Melinda: Even breakthrough technology can’t stop the weather from changing. So the world needs to adapt to what’s happening now and what we know is coming. That’s why our foundation’s work, especially in global agriculture, is increasingly focused on climate issues.

Hundreds of millions of people in developing countries depend on farming for their livelihoods. They had almost nothing to do with causing climate change, but they will suffer the most from it. When extreme weather ruins their harvest, they won’t have food to eat that year. They won’t have income to spend on basic necessities like health care and school fees. For smallholder farmers, climate change is not just an ominous global trend. It is a daily emergency.

But just as innovation can limit climate change, it can also help people cope with it. We invest to help farmers be more productive, so that they’ll have more buffer to withstand lean years when they come. We also invest in climate-smart crops that are less susceptible to extreme heat and cold, drought and flooding, and diseases and pests. For example, we’re working with partners including the Chinese Academy of Agricultural Science to develop varieties of rice that tolerate drought and require less fertilizer, herbicide, and pesticide. Innovations like this “Green Super Rice” could be key to fighting poverty and feeding the world in the decades to come.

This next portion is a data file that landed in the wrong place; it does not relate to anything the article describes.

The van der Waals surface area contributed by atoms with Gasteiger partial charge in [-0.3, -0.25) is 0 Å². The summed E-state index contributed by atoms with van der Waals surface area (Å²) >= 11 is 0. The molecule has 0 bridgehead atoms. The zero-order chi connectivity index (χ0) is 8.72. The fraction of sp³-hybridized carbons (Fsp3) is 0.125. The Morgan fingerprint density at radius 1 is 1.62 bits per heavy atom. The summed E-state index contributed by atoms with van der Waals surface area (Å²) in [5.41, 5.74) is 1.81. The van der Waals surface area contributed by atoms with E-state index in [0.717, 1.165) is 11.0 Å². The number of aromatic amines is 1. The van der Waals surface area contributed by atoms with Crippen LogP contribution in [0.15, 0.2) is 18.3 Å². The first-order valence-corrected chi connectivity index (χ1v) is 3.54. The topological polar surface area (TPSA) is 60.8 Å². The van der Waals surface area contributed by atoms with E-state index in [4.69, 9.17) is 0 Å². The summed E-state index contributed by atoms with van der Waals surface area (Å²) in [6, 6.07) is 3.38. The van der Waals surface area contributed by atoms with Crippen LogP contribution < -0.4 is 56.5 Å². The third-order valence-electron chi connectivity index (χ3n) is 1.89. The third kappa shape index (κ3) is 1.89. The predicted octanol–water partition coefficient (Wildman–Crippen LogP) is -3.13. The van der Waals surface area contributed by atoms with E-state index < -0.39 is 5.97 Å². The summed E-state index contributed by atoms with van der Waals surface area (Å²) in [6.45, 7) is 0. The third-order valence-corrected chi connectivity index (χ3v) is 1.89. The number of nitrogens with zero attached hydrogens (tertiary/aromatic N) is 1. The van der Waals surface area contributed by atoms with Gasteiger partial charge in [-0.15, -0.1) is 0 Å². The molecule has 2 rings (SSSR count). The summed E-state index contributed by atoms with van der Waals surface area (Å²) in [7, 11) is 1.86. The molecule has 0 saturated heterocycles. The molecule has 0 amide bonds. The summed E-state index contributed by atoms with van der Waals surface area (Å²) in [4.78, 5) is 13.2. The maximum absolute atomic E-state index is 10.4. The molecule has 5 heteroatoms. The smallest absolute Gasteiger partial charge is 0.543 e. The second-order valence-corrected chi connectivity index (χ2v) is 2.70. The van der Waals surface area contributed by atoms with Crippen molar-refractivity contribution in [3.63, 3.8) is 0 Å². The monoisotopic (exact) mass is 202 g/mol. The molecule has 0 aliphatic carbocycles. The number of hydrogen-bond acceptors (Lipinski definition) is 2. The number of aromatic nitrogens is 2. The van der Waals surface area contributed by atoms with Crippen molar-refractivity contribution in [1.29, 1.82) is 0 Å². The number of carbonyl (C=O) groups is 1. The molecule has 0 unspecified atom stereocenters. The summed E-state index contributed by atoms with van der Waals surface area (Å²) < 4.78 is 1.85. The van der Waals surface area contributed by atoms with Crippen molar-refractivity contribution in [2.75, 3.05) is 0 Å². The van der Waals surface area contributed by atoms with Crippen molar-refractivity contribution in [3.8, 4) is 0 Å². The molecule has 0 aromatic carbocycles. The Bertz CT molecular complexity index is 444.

Are you imposing your values on other cultures?

Bill: On one level, I think the answer is obviously no. The idea that children shouldn’t die of malaria or be malnourished is not just our value. It’s a human value. Parents in every culture want their children to survive and thrive.

Sometimes, though, the person asking this question is raising a deeper issue. It’s not so much a question about what we do, but how we do it. Do we really understand people’s needs? Are we working with people on the ground?

Melinda: We’re acutely aware that some development programs in the past were led by people who assumed they knew better than the people they were trying to help. We’ve learned over the years that listening and understanding people’s needs from their perspective is not only more respectful—it’s also more effective.